In the coastal community of Baseco in Tondo, Manila, utilities like electricity and water are not guaranteed luxuries. Children and adults are prone to skin rashes and other illnesses due to extreme heat, poor sanitation, and lack of ventilation and clean drinking water.
Fortunately, there are young leaders in Baseco Compound who are quick to put their thinking caps on to address these problems. These “child leaders” are honed in the ING Learning Center (ILC) of Dutch financial institution ING Bank. Their solution: practical science.
SCIENCE IN THE SUMMER
Elementary to college students from the ILC, regularly tutored by ING employee volunteers in coordination with World Vision, gathered for the first-ever ILC Science Fair during the summer months.
Grade 9 students Nicole Andrea and Arif John created a fan-and-light gadget made out of recycled materials and powered by a single AA battery for 12 hours, a low environmental impact design which is ideal for the students’ bedside. Another group of young inventors produced a 2-in-1 insecticide and purifier made of olive oil, citronella, and charcoal to help repel mosquitoes and houseflies in their neighborhood.
“We challenged the kids to think of a problem in their community and solve it through science. The invention should be highly useful, replicable, and sustainable,” said Reuben Estrada, assistant vice-president at ING Bank’s Manila Branch who conceptualized the science fair. The children were given a budget of P2,000 per group and received advice from employee volunteers of ING Bank’s Manila Branch and ING Business Shared Services, Inc. and teachers.
For the Baseco youngsters, however, it was not just about discovering the world of science, but also exploring new means of livelihood to help their families.
Seventh-grader Gerald and 10th grader Hazel Joy showcased a homemade vending machine that dispenses healthy local drinks such as coconut juice. They shared the top prize with the fan-and-light duo group and bagged laptops and other premium educational items.
For the bank, the science fair was an important exercise for the ILC’s “child leaders,” who in this model pass on age-appropriate lessons in math, English, and reading to younger learners of the same background, as well as actively participate in barangay-based child welfare activities.
“In this program, aligned with UNICEF’s global initiative for quality education, we’re choosing the future leaders. Fun summer endeavors like this test their aptitude and intelligence, giving them an avenue to pick each other’s brains, work hard, and find practical solutions to some everyday problems in life,” Mr. Estrada explained.
A CHILD FOR OTHERS
The young inventors were chosen from the bank’s growing pool of child leaders. Since it started in 2005, the ILC has supported 12 scholars and 24 child leaders.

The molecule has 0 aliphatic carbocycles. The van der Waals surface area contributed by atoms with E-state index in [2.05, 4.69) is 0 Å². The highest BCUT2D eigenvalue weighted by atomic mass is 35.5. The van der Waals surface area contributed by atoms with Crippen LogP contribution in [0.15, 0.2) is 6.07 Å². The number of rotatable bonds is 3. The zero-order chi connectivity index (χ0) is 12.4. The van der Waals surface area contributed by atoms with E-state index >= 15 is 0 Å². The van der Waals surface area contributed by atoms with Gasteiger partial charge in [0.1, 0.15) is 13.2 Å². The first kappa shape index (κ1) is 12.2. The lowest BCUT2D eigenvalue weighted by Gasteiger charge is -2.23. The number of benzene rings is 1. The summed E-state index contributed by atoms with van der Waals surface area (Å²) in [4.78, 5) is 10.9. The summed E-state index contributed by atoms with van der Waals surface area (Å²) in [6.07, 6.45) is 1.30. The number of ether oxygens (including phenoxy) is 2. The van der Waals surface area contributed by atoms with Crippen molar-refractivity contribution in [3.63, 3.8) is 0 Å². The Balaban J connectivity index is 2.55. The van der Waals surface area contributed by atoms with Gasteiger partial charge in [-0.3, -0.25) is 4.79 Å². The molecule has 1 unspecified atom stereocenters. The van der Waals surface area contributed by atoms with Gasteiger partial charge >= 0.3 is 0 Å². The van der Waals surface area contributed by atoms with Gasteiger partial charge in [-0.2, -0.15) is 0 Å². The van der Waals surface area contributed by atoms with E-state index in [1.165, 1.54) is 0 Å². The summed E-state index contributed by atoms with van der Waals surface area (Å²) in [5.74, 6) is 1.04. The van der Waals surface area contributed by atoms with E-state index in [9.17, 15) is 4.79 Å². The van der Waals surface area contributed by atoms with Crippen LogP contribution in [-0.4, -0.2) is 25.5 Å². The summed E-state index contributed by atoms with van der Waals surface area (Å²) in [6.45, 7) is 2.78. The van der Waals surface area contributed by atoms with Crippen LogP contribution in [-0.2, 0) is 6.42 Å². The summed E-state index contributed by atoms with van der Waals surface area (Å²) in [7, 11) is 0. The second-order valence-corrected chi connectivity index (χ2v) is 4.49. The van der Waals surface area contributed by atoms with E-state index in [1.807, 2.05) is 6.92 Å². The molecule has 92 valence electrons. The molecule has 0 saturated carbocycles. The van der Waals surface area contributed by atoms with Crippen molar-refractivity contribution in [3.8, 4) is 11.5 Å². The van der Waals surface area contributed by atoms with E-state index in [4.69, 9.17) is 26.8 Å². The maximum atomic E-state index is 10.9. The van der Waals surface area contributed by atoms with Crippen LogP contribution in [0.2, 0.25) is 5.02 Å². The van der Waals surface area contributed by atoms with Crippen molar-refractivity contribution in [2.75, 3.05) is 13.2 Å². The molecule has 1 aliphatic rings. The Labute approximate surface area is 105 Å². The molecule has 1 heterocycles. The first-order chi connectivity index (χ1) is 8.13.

The first to graduate from college under the program is Cas, currently in her senior year at the Pamantasan ng Lungsod ng Maynila taking up Human Resource and Office Management. Her father is a tricycle driver while her mother runs her own sari-sari store. With the bank’s scholarship, she is able to ease her parents’ financial burden of raising and sending five children to school.
For school year 2017-2018, the ILC is sponsoring 10 Baseco scholars in high school and college. Exclusively offered to child leaders and ILC alumni, the scholarship program enables underprivileged kids to study in Letran College, Manila Science High School, Sta. Rita High School, and the University of Sto. Tomas (UST) for high school, and in the Ateneo de Manila University, De La Salle University, Far Eastern University, University of the Philippines, and UST for college.
“Our purpose at ILC is to raise a generation of winners and go-getters in school and life, and to keep the cycle of inspiration and hard work in the children’s studies despite all the odds,” said Dom Gavino, chief administrative officer of ING Bank, N.V., Manila Branch and treasurer of the ING Foundation, the bank’s social responsibility arm.
Employee volunteers are a crucial piece of the puzzle; they help track and report the scholars’ performance and progress and also act as big brothers and sisters to the wide-eyed dreamers.
Volunteers take turns tutoring the children one Saturday morning a month. “Their mentoring sessions also cover tips on good study habits, time management, and career or college education advice,” Mr. Gavino added. Volunteers organize art workshops, sports clinics, and science fairs for the kids.
And as it takes a whole village to raise a child, the child leaders’ parents and guardians themselves lend a hand at ILC, participating in parents’ effectiveness seminars and maintaining cleanliness at the learning facility.
“Bringing a leader out of every child is a critical ingredient to ensure a better life for them and their families. We at ING Bank seek to give them a fighting chance in life, not just through funding, but a sustainable program that brings out the fire of active mentoring and excellence in them,” said ING Bank Country Manager Consuelo Garcia.